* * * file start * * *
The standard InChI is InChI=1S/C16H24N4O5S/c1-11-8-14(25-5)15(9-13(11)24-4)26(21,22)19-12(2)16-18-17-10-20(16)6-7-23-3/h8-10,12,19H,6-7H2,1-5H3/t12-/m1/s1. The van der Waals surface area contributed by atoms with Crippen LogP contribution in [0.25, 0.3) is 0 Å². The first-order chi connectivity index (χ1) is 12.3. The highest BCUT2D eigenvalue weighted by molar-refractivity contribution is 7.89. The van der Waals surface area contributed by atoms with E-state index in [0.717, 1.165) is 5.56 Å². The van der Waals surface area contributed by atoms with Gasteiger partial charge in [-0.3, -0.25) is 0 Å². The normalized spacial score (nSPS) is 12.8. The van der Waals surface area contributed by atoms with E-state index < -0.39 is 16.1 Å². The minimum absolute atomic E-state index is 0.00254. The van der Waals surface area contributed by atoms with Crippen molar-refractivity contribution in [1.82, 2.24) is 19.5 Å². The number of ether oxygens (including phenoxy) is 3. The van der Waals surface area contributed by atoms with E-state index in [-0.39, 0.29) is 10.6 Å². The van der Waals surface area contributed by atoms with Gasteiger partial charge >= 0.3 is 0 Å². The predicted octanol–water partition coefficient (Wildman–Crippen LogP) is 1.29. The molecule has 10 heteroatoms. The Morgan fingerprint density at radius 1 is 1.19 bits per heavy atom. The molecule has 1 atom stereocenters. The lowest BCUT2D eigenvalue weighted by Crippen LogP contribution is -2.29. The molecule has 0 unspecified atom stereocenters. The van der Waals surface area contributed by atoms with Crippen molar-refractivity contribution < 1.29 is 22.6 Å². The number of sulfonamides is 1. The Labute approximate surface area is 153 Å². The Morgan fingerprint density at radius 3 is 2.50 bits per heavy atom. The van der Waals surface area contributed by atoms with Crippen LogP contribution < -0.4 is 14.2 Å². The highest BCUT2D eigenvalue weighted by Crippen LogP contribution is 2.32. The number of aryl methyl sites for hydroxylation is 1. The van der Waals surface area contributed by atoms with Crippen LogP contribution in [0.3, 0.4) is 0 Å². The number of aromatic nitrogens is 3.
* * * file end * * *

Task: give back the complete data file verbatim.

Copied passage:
The standard InChI is InChI=1S/C16H24N4O5S/c1-11-8-14(25-5)15(9-13(11)24-4)26(21,22)19-12(2)16-18-17-10-20(16)6-7-23-3/h8-10,12,19H,6-7H2,1-5H3/t12-/m1/s1. The van der Waals surface area contributed by atoms with Crippen LogP contribution in [0.25, 0.3) is 0 Å². The first-order chi connectivity index (χ1) is 12.3. The highest BCUT2D eigenvalue weighted by molar-refractivity contribution is 7.89. The van der Waals surface area contributed by atoms with E-state index in [0.717, 1.165) is 5.56 Å². The van der Waals surface area contributed by atoms with Gasteiger partial charge in [-0.3, -0.25) is 0 Å². The normalized spacial score (nSPS) is 12.8. The van der Waals surface area contributed by atoms with E-state index < -0.39 is 16.1 Å². The minimum absolute atomic E-state index is 0.00254. The van der Waals surface area contributed by atoms with Crippen molar-refractivity contribution in [1.82, 2.24) is 19.5 Å². The number of ether oxygens (including phenoxy) is 3. The van der Waals surface area contributed by atoms with E-state index in [-0.39, 0.29) is 10.6 Å². The van der Waals surface area contributed by atoms with Gasteiger partial charge >= 0.3 is 0 Å². The predicted octanol–water partition coefficient (Wildman–Crippen LogP) is 1.29. The molecule has 10 heteroatoms. The Morgan fingerprint density at radius 1 is 1.19 bits per heavy atom. The molecule has 1 atom stereocenters. The lowest BCUT2D eigenvalue weighted by Crippen LogP contribution is -2.29. The molecule has 0 unspecified atom stereocenters. The van der Waals surface area contributed by atoms with Crippen molar-refractivity contribution < 1.29 is 22.6 Å². The number of sulfonamides is 1. The Labute approximate surface area is 153 Å². The Morgan fingerprint density at radius 3 is 2.50 bits per heavy atom. The van der Waals surface area contributed by atoms with Crippen LogP contribution < -0.4 is 14.2 Å². The highest BCUT2D eigenvalue weighted by Crippen LogP contribution is 2.32. The number of aryl methyl sites for hydroxylation is 1. The van der Waals surface area contributed by atoms with Crippen LogP contribution in [0.3, 0.4) is 0 Å². The number of aromatic nitrogens is 3.